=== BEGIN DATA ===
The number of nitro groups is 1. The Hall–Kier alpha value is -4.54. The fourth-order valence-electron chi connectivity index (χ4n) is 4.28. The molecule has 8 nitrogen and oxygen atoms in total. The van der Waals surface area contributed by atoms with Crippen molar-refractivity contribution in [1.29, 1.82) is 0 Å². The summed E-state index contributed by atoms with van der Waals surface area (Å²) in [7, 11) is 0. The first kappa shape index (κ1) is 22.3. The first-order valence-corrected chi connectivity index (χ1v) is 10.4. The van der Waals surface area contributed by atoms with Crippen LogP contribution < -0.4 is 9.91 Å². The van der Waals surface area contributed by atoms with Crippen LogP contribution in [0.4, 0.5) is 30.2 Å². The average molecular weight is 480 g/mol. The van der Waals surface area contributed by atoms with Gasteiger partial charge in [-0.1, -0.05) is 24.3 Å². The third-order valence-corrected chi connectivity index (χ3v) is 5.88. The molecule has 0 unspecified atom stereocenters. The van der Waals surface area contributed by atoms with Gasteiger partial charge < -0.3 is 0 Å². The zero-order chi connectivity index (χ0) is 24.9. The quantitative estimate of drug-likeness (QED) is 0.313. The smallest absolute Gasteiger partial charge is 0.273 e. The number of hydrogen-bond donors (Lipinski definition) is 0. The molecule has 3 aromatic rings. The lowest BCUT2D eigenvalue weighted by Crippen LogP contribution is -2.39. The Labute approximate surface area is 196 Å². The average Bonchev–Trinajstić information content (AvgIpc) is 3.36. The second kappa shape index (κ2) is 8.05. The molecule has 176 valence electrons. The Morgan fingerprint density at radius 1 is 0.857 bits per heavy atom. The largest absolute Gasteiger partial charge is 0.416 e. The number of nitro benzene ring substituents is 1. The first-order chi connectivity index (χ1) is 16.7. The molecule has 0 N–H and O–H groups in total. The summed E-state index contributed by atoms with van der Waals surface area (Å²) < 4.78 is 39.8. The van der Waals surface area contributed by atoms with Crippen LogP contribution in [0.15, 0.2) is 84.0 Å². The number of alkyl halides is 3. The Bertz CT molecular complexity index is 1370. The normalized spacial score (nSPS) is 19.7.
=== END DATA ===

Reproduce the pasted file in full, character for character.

The number of nitro groups is 1. The Hall–Kier alpha value is -4.54. The fourth-order valence-electron chi connectivity index (χ4n) is 4.28. The molecule has 8 nitrogen and oxygen atoms in total. The van der Waals surface area contributed by atoms with Crippen molar-refractivity contribution in [1.29, 1.82) is 0 Å². The summed E-state index contributed by atoms with van der Waals surface area (Å²) in [7, 11) is 0. The first kappa shape index (κ1) is 22.3. The first-order valence-corrected chi connectivity index (χ1v) is 10.4. The van der Waals surface area contributed by atoms with Crippen LogP contribution < -0.4 is 9.91 Å². The van der Waals surface area contributed by atoms with Crippen LogP contribution in [0.4, 0.5) is 30.2 Å². The average molecular weight is 480 g/mol. The van der Waals surface area contributed by atoms with Gasteiger partial charge in [-0.1, -0.05) is 24.3 Å². The third-order valence-corrected chi connectivity index (χ3v) is 5.88. The molecule has 0 unspecified atom stereocenters. The van der Waals surface area contributed by atoms with Gasteiger partial charge < -0.3 is 0 Å². The zero-order chi connectivity index (χ0) is 24.9. The quantitative estimate of drug-likeness (QED) is 0.313. The smallest absolute Gasteiger partial charge is 0.273 e. The number of hydrogen-bond donors (Lipinski definition) is 0. The molecule has 3 aromatic rings. The lowest BCUT2D eigenvalue weighted by Crippen LogP contribution is -2.39. The Labute approximate surface area is 196 Å². The average Bonchev–Trinajstić information content (AvgIpc) is 3.36. The second kappa shape index (κ2) is 8.05. The molecule has 176 valence electrons. The Morgan fingerprint density at radius 1 is 0.857 bits per heavy atom. The largest absolute Gasteiger partial charge is 0.416 e. The number of nitro benzene ring substituents is 1. The first-order chi connectivity index (χ1) is 16.7. The molecule has 0 N–H and O–H groups in total. The summed E-state index contributed by atoms with van der Waals surface area (Å²) < 4.78 is 39.8. The van der Waals surface area contributed by atoms with Crippen LogP contribution in [0.15, 0.2) is 84.0 Å². The number of alkyl halides is 3. The Bertz CT molecular complexity index is 1370. The normalized spacial score (nSPS) is 19.7.